The University of Copenhagen was founded in 1479 and ever since, it has celebrated its foundation with an annual commemoration.
The Commemoration, at which Prof Cooke was awarded her honorary doctorate from the University of Copenhagen, took place on 18 November 2010 at the University's Ceremonial Hall in Copenhagen in the presence of the Danish Royal Family. Professor Anne Cooke has a long and outstanding background as an internationally leading scientist in the area of animal models for autoimmune diseases and the interaction between the mammalian immune system and the microbial environment.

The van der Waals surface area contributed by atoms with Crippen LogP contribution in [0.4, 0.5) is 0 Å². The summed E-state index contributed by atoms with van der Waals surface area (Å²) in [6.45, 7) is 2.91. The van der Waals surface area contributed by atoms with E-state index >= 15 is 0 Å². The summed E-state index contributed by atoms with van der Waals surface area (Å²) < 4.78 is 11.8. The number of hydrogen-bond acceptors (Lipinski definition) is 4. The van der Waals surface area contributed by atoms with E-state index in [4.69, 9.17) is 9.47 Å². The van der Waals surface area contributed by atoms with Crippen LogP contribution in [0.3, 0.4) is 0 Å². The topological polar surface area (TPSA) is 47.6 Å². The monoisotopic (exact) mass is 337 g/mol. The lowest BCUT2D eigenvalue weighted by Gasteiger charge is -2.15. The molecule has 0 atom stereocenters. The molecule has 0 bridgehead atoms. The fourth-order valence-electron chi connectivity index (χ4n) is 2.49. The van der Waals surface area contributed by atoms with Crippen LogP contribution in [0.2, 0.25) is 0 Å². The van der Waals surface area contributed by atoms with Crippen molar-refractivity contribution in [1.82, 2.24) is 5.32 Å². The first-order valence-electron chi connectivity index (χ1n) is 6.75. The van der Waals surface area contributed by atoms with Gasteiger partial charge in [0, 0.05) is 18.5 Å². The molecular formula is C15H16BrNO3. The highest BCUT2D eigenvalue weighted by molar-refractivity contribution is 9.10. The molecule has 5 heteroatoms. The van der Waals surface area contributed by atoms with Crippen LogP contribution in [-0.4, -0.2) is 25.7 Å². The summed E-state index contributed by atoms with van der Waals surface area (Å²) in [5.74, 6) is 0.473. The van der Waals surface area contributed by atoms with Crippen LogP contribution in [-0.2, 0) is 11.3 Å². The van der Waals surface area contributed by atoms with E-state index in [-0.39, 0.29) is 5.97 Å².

The Commemoration made the following reference to Prof Cooke’s scientific career. Professor Cooke is amongst the leaders in the field of basic immunology and autoimmunity. Prof Cooke has made several seminal findings relating to the regulation of the immune response particularly the regulation of autoimmune diseases. A special focus has been on elucidating the pathogenesis of type 1 diabetes in animal models and in the interaction of microbes with the autoimmune disease process. Prof Cooke has published more than 185 publications in international journals and many of her studies are published in the very highest ranked journals including Nature, Lancet and Nature Immunology. As well as having a long experience in teaching as a Lecturer and Professor she has given a multitude of lectures at international meetings, workshops and summer schools. It is anticipated that the award of honorary doctorate at the University of Copenhagen will stimulate further collaboration between scientists at the University with Professor Cooke’s laboratory in the Department of Pathology, Cambridge University.